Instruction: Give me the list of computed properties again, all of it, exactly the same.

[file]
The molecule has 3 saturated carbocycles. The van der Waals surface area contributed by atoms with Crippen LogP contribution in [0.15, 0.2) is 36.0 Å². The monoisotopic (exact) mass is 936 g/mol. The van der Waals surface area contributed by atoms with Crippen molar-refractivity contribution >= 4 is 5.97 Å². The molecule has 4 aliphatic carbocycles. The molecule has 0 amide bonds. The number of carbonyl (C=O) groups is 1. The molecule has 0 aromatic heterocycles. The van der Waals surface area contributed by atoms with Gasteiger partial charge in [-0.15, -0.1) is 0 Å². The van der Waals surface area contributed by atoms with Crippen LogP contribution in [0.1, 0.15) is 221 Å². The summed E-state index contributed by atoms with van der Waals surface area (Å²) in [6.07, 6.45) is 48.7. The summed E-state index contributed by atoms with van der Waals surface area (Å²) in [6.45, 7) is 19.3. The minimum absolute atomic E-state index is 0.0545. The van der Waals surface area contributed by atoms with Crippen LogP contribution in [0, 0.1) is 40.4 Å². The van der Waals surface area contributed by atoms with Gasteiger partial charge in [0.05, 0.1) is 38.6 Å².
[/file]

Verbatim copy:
The molecule has 3 saturated carbocycles. The van der Waals surface area contributed by atoms with Crippen LogP contribution in [0.15, 0.2) is 36.0 Å². The monoisotopic (exact) mass is 936 g/mol. The van der Waals surface area contributed by atoms with Crippen molar-refractivity contribution >= 4 is 5.97 Å². The molecule has 4 aliphatic carbocycles. The molecule has 0 amide bonds. The number of carbonyl (C=O) groups is 1. The molecule has 0 aromatic heterocycles. The van der Waals surface area contributed by atoms with Gasteiger partial charge in [-0.15, -0.1) is 0 Å². The van der Waals surface area contributed by atoms with Crippen LogP contribution in [0.1, 0.15) is 221 Å². The summed E-state index contributed by atoms with van der Waals surface area (Å²) in [6.07, 6.45) is 48.7. The summed E-state index contributed by atoms with van der Waals surface area (Å²) in [6.45, 7) is 19.3. The minimum absolute atomic E-state index is 0.0545. The van der Waals surface area contributed by atoms with Crippen LogP contribution in [0, 0.1) is 40.4 Å². The van der Waals surface area contributed by atoms with Gasteiger partial charge in [0.05, 0.1) is 38.6 Å².